Author(s): Peter Bryer
Visible Light Communication (VLC) is a method of pumping out binary messages using light. Light waves can be flashed in such a way that the human eye isn't bothered, but a smartphone or tablet can perceive and decipher the code. VLC is a complement and sometimes competitor to radio frequency waves, and is being standardised within the IEEE's Wireless Personal Area Networks working group. Here come the implementations.
Philips and French retailer Carrefour are trialling the use of VLC to create an interactive in-store experience, using special LED bulbs to track shoppers and present them with product information and special offers. Users are required to install a smartphone app that utilises the phone's front-facing camera to detect light flashes, and the app can also provide indoor navigation by picking up location information from the lights. Philips says the technology can provide location fixes with sub-metre accuracy.
This is Philips' first live trial of its LED-based indoor positioning system, and it comes as retailers are evaluating the use of beacons and other technologies to enhance the in-store shopping experience. Other tracking solutions use Bluetooth or Wi-Fi. The company's timing could be fortuitous, with retailers looking to retrofit linear fluorescent lights with energy efficient LED bulbs.
Philips isn't alone in developing lighting systems that enable live shopper interactions. Earlier this month, General Electric announced a partnership with Qualcomm to develop advanced VLC bulbs for accurate data transmission and location triangulation. The collaboration marks support from the leading light bulb manufacturer and the wireless telecommunications giant to push VLC as a mainstream communications channel.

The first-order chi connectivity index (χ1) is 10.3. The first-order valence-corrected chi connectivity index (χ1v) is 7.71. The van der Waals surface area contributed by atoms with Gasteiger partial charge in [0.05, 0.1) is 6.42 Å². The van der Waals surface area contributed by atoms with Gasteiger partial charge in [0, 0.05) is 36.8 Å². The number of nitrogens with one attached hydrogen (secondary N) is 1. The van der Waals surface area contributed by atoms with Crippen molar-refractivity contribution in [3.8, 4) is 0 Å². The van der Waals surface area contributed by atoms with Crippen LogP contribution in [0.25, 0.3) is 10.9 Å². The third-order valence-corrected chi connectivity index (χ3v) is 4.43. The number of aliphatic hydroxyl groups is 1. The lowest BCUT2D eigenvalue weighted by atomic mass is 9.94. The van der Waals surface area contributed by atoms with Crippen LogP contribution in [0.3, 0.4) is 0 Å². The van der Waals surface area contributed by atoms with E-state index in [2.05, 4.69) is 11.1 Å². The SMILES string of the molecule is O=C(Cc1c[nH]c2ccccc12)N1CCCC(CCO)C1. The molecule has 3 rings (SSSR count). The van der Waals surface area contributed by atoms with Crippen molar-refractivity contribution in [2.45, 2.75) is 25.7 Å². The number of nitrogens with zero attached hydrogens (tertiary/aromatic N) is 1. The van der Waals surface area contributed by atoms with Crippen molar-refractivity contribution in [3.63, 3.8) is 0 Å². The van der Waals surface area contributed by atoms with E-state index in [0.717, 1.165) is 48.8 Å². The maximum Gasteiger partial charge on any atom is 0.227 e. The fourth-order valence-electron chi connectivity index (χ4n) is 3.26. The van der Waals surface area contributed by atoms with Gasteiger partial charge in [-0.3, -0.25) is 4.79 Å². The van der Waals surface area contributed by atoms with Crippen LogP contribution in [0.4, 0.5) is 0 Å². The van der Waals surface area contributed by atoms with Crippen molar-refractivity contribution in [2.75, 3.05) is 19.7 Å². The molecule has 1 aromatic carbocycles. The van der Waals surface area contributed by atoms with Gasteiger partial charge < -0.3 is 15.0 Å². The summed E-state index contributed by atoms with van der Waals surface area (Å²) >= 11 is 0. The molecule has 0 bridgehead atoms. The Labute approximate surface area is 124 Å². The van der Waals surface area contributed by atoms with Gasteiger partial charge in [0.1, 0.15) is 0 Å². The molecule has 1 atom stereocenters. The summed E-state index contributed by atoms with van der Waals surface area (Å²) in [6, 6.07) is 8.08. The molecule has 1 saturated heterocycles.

The long life and ubiquity of LED bulbs means low installation and maintenance costs for retailers, but these VLC solutions don't yet provide the same bidirectional communications abilities of Bluetooth-based beacons. For now, it's likely that light alone won't be enough to satiate retailers' strategies to track and interact with their consumers.
Last year, CCS Insight wrote about the use of an optical wireless communications method called Li-Fi (see Daily Insight: Light Support). Li-Fi uses light waves for high-bandwidth, bidirectional communications: data rates have reached 10 gigabits per second under optimum circumstances, and even indirect light can support transfer rates of up to 70 megabits.
The omnipresence of smartphones in developed markets and the introduction of smart, LED-based lighting systems are enabling a new type of communications. Lights are switched on and off in nanoseconds, creating signals that only machines can see. In a radio spectrum crunch, VLC can become a useful complement. Light can go a long way.